SAN FRANCISCO (CN) – A federal judge on Thursday refused to rule out making San Francisco’s former police chief testify in a wrongful death suit that accuses the police department of breeding a culture of racial bias and excessive force.
During a court hearing Thursday, U.S. District Judge William Orrick said former San Francisco Police Chief Greg Suhr’s testimony could be relevant to municipal liability claims in a lawsuit over the fatal 2015 police shooting of Mario Woods.
“I’m thinking if you’ve got a solid Monell claim, then what Chief Suhr said after the fact and what he did becomes relevant to your case,” Orrick said, referring to the 1978 Supreme Court ruling, Monell v. Dept. of Social Services, which allows governments to be held liable for civil rights violations in certain circumstances.
Lawyers representing Woods’ mother had asked to grill the former police chief about officer misconduct and changes to use-of-force policy guidelines he made before and after the Woods shooting.
The changed policies show the former chief “saw a pattern in his own staff that he wanted to correct,” civil rights lawyer Adante Pointer, of the John Burris law firm, said in an interview after Thursday’s hearing.
“The chief saw the policies were running afoul of the law,” Pointer said.
But policy changes do not prove past practices were inherently flawed or unlawful, Deputy City Attorney Sean Connolly insisted in court Thursday.
“Municipalities are free to tweak their policies,” Connolly said. “That doesn’t’ mean the prior policy is defective.”
Five officers unloaded their firearms into Woods, a 26-year-old black man and stabbing suspect, in the city’s Bayview neighborhood on Dec. 2, 2015. Before he was shot, police tried to subdue the knife-wielding suspect with beanbag rounds.
Woods’ mother claims her son did not pose a threat to the officers and that his hands were by his side when they shot him. The city holds the shooting was justified because Woods refused to disarm and surrender peacefully, and because less lethal bean bag rounds failed to stop him.
Nine days after the Woods shooting, Suhr issued a directive that made pointing a gun at a person a “use of force” incident that requires officers to report the episode to a supervisor and justify their actions in writing.
In February 2016, the department unveiled new training guidelines that require recruits to shoot only two rounds at a time, then stop to reassess.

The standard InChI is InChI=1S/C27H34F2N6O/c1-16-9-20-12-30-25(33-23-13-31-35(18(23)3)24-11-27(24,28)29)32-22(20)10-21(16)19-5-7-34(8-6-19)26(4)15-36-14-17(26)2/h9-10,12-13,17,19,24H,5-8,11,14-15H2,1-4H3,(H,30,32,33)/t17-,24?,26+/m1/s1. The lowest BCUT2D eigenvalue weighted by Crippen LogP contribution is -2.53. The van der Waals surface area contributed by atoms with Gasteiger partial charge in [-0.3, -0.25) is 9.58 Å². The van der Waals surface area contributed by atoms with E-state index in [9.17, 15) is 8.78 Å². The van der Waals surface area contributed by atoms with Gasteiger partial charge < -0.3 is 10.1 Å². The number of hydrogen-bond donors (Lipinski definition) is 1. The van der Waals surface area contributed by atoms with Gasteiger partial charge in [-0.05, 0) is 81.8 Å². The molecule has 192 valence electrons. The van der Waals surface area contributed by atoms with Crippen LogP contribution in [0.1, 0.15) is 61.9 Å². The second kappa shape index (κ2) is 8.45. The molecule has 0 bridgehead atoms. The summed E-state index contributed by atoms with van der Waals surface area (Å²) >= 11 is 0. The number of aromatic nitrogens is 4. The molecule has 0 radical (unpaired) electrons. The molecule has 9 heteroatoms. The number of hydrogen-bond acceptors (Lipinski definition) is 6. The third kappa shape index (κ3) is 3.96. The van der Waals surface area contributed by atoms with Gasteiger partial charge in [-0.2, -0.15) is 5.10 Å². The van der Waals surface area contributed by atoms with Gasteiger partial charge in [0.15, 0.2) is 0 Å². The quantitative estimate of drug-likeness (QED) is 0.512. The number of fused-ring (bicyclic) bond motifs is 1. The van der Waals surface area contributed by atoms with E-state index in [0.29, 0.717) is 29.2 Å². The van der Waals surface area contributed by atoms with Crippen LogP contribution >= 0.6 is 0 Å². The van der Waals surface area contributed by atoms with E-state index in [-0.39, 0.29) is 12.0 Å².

Orrick declined to compel Suhr’s testimony at this time, finding the plaintiffs have not yet articulated the specifics of their Monell claim or how Suhr’s testimony would relate to it. The judge also found that other high-ranking officers can testify on why use-of-force policies were changed.
“If it’s necessary to take Chief Suhr after the discovery period is over because you’ve made your case and there’s sufficient reason to do it, I’ll find good cause to do that if it’s appropriate,” Orrick said.
One day after the fatal shooting, Suhr suggested during a Bayview neighborhood community meeting that the shooting was justified because Woods lunged at an officer. But videos of the incident do not show Woods raising his arm or lunging.
Orrick said the former chief’s public comments are not relevant, but what other officers told him about the shooting could be.
“The only question is if the defendants themselves made some omissions to the chief or said things they are now taking an inconsistent view on,” Orrick said.
Suhr resigned in May 2016 after police fatally shot a 29-year-old woman fleeing in a stolen vehicle.
On Thursday, the judge also ordered the San Francisco District Attorney’s Office to turn over all non-privileged investigative files, including witness interviews, crime scene photos and videos. However, Orrick denied the plaintiffs’ request to make San Francisco District Attorney George Gascón testify.
Last month, Gascón ‘s office declined to press charges on the five police officers who shot Woods. An autopsy report revealed that Woods, who was suspected of stabbing a man earlier in the day, had THC and methamphetamine in his system when he died.
Woods’ mother, Gwendolyn Woods, is the sole plaintiff in the lawsuit against the city of San Francisco and five officers. She lists five causes of action in her second amended complaint, including wrongful death, battery, municipal liability and civil rights violations.
Woods’ lawyers also cite the police department’s racist texting scandal and fatal police shootings of other people of color to support their claim that San Francisco had a pattern and practice of racial bias and excessive force.
San Francisco City Attorney’s Office spokesman John Coté dismissed the plaintiffs’ claims as “baseless and transparent attempts” to distract from the “real issues in this litigation.”
Coté said in an email that the “real issue” is “whether officers acted lawfully when they prevented an individual armed with a knife, under the influence of methamphetamine, who was a suspect in a stabbing, from escaping and causing further harm to others.”
“There is no evidence of a proven practice of bias or excessive force,” Coté said. “The San Francisco Police Department is one of the most diverse, progressive, and professional big city police departments in the country. Its policies have long been the standard that other agencies have copied. They are modeled on constitutional precedent. Any claim to the contrary is specious.”
Witness depositions are to be completed by the end of July, and a jury trial is scheduled to start on Nov. 5.